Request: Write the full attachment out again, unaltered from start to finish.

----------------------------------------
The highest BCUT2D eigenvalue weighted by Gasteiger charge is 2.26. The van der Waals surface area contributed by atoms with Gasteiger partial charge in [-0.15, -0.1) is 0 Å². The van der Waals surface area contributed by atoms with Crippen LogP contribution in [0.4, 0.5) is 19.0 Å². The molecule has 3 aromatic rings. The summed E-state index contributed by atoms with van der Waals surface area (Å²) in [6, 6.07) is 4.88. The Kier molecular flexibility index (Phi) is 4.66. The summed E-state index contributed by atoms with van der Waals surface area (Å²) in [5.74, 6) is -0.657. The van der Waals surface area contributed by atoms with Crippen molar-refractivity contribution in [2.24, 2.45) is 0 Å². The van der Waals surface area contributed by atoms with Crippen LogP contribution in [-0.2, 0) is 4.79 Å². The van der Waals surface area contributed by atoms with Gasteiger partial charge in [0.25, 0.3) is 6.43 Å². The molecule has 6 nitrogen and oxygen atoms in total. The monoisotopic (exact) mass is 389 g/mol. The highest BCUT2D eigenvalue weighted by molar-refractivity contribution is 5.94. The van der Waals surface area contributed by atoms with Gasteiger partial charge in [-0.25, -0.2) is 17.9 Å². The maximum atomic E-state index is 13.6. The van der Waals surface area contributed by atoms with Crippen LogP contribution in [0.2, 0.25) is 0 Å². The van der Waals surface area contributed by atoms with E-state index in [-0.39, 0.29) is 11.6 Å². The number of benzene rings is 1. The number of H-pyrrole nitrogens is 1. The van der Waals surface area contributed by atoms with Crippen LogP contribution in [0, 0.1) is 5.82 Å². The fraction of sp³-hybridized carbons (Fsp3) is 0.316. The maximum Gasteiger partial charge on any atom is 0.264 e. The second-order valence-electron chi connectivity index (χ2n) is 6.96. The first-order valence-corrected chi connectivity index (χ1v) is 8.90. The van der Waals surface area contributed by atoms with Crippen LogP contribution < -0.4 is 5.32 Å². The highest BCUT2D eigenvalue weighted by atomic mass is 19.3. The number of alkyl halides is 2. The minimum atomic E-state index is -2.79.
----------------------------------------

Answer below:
The highest BCUT2D eigenvalue weighted by Gasteiger charge is 2.26. The van der Waals surface area contributed by atoms with Gasteiger partial charge in [-0.15, -0.1) is 0 Å². The van der Waals surface area contributed by atoms with Crippen LogP contribution in [0.4, 0.5) is 19.0 Å². The molecule has 3 aromatic rings. The summed E-state index contributed by atoms with van der Waals surface area (Å²) in [6, 6.07) is 4.88. The Kier molecular flexibility index (Phi) is 4.66. The summed E-state index contributed by atoms with van der Waals surface area (Å²) in [5.74, 6) is -0.657. The van der Waals surface area contributed by atoms with Crippen molar-refractivity contribution in [2.24, 2.45) is 0 Å². The van der Waals surface area contributed by atoms with Crippen LogP contribution in [-0.2, 0) is 4.79 Å². The van der Waals surface area contributed by atoms with Gasteiger partial charge in [0.25, 0.3) is 6.43 Å². The molecule has 6 nitrogen and oxygen atoms in total. The monoisotopic (exact) mass is 389 g/mol. The highest BCUT2D eigenvalue weighted by molar-refractivity contribution is 5.94. The van der Waals surface area contributed by atoms with Gasteiger partial charge in [-0.25, -0.2) is 17.9 Å². The maximum atomic E-state index is 13.6. The van der Waals surface area contributed by atoms with Crippen LogP contribution in [0.2, 0.25) is 0 Å². The van der Waals surface area contributed by atoms with E-state index in [-0.39, 0.29) is 11.6 Å². The number of benzene rings is 1. The number of H-pyrrole nitrogens is 1. The van der Waals surface area contributed by atoms with Crippen LogP contribution in [0, 0.1) is 5.82 Å². The fraction of sp³-hybridized carbons (Fsp3) is 0.316. The maximum Gasteiger partial charge on any atom is 0.264 e. The second-order valence-electron chi connectivity index (χ2n) is 6.96. The first-order valence-corrected chi connectivity index (χ1v) is 8.90. The van der Waals surface area contributed by atoms with Crippen LogP contribution < -0.4 is 5.32 Å². The highest BCUT2D eigenvalue weighted by atomic mass is 19.3. The number of alkyl halides is 2. The minimum atomic E-state index is -2.79.